Out of Setting Comes Action

Tuesday night at the South Bay CWC, I heard Tanya Egan Gibson give a great talk about world building. Now, Tanya doesn’t write fantasy or science fiction. She doesn’t write historical. She writes, in her own words–satire.

Not a genre you necessarily think of as needing a whole lot of world building. But Tanya does. I’m guessing she would say that any genre demands world building.

Because when you build your story world, that world, in turn, steps in to impact, if not drive, what your characters will do.

I’ve been thinking a lot about that lately, as I do more research about 1910-1915, Chicago. (And, yes, I am SO going to read Kristin O’Donnell Tubb’s Selling Hope, set in 1910 Chicago–just as Hailey’s Comet comes through.) In my first draft, I did research as I wrote, but I was focusing on getting to the story, to Caro’s story, not worrying as much about filling in the world around her. And this was good, because I not only got to the story, I got to two stories, which–overwhelming as it felt at first–was the right discovery for me to make.

But I’ll tell you, it was frustrating to write without setting. I found myself giving Caro and her supporting cast the same tasks over and over. I had her reacting in situations where I didn’t know precisely what she was reacting to…or with, which pretty  much made her feel (at least to me) hyperbolically melodramatic. Yes, that much. I do like the bracket as an early-drafting tool, but by the time I wrote “The End,” I was pretty sick of typing it all over the place.

I can’t write another draft this way. For my sanity, a big piece of Draft 2 is going to be setting research. Or, yep, world building. I am going to populate my notes and my scenes with real furniture, real architecture, real food, real lifestyles. I’ve already started. And you know what?  As I research, as I find out details, I’m getting ideas for the actions my characters will take–things they can do in their world.

During her talk, Tanya said, “If you furnish the place, people can live in it. And they will live large.”

Tanya’s right.

I leave you with this scene from Shanghai Knights. Look at the setting. Look at the way Jackie Chan uses the setting. Yes, sure, he knows the moves he wants to make. He knows the comedy he’s going to weave into the fights. But he also knows that setting can create action, can set up opportunities for anything and everything to become a piece of his choreography. I can just see him–Okay, let’s see. Open market…chase scenes…dodge the carts…duck between people…oh, hey! Lemons! And umbrellas!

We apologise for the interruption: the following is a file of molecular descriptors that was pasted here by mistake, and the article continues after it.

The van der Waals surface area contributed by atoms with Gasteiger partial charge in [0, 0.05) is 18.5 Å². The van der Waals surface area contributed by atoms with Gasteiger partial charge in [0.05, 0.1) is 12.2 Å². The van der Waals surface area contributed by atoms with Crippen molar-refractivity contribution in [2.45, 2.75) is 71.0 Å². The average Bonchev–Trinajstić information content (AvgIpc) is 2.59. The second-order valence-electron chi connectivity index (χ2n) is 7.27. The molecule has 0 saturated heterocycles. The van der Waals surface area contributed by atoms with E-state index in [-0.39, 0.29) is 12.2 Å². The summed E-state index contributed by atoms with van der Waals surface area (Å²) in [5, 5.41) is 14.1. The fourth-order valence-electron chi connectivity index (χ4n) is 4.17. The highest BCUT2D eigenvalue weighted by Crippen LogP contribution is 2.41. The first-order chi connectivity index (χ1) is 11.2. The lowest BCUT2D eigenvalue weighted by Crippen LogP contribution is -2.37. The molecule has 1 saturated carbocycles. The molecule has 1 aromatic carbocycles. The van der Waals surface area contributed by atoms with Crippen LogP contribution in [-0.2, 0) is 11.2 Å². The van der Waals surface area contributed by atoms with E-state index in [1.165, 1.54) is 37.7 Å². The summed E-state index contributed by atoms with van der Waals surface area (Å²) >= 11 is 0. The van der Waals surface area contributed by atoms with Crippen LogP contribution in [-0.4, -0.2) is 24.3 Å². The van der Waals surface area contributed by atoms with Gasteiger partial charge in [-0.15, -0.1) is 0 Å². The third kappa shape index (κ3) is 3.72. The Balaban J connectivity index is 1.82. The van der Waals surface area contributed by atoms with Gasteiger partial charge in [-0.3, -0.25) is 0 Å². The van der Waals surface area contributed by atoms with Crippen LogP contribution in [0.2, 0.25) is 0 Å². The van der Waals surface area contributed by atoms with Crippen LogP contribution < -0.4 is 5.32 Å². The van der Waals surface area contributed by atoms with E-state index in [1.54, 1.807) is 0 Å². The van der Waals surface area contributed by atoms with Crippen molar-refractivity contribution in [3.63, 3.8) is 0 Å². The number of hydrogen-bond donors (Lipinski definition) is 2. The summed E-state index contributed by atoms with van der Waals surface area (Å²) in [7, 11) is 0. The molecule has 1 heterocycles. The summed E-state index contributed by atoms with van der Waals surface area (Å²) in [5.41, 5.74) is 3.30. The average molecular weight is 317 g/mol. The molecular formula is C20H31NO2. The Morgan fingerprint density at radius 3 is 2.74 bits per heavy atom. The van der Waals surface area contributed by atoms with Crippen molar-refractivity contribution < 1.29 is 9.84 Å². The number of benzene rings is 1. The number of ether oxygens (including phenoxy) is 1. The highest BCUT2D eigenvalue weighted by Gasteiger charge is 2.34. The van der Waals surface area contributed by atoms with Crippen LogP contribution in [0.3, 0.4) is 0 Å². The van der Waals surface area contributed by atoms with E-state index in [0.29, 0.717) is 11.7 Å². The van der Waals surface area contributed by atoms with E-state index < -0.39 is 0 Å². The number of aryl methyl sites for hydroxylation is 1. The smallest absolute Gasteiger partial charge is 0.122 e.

1. nrhatch says:

    Good luck “setting the stage” for Caro. I’m sure she’ll “fit right in.” 🙂


  2. Dave Swords says:

    Hi, Becky. Long time, no see.

    Building the world around the story, while building the story seems daunting, to say the least. The question is always, “How much is too much?”


    • beckylevine says:

      Hey, Dave, how fun to hear from you! Yes–too much is not good. My guess is you can never KNOW too much, but you have to pick and choose carefully–and Tanya’s view is that when you really know that world, things jump out at you from your knowledge to be used. I’m seeing it happen, a bit, as I work right now.

      How’s the writing going?!


      • Dave Swords says:

        The writing? Not as prolofic as I would like, but …

        Back to the subject at hand.

        I have always thought that no matter how detailed the writer can be in scene description, it is nearly impossible to create that exact image in the reader’s mind. If you try too hard, it gets boring (at least it does for me – when reading.)

        You need only tell enough to create the flair or flavor of the scene as you sense it. How you feel when you see it in your mind’s eye.

        Or am I on the wrong track?


        • beckylevine says:

          That seems right on to me, at least in my reading tastes. I don’t really like dense piles of details in historical fiction. I want a feel for the world and the differences between that place/time and mine.


  3. I have a hard time writing without setting, too. A lot of my support files are pictures of interiors of homes, places my characters live and visit, and the cities they move through. It’s so much easier to write scenes when you can literally see the place.


    • beckylevine says:

      Oh, yeah. Tanya also suggested You Tube–she got the whole “experience” of going upside down on a roller coaster without having to do it! And was able to watch people’s train rides in New York without going–since the kinds of trains in use had changed since she moved away.


  4. K.M. Weiland says:

    Good post! I’m a fan of Tanya Egan Gibson, so I was interested in what she had to say on the subject. Setting is so easily overlooked – and yet it’s such a crucial factor in a good story. Settings haves to more than mere backdrops; they have to matter within the story.


    • beckylevine says:

      I really liked Tanya’s approach/attitude toward the whole thing. But that might just be because it synchs up nicely with my thinking this week!


  5. Great blog, Becky. As I’m beginning to see the light at the end of the tunnel of my first draft, this came in handy. Now I have an idea of what to do next! And in case you get tired of[] you can always highlight a word in yellow. Mine is polka-dotted in yellow at this point!


  6. added this link to the class on setting….are you getting tired of my comments??


    • beckylevine says:

      This is so cool. I’m not going to reply to all–but WOW! I hope your students like the posts. 🙂


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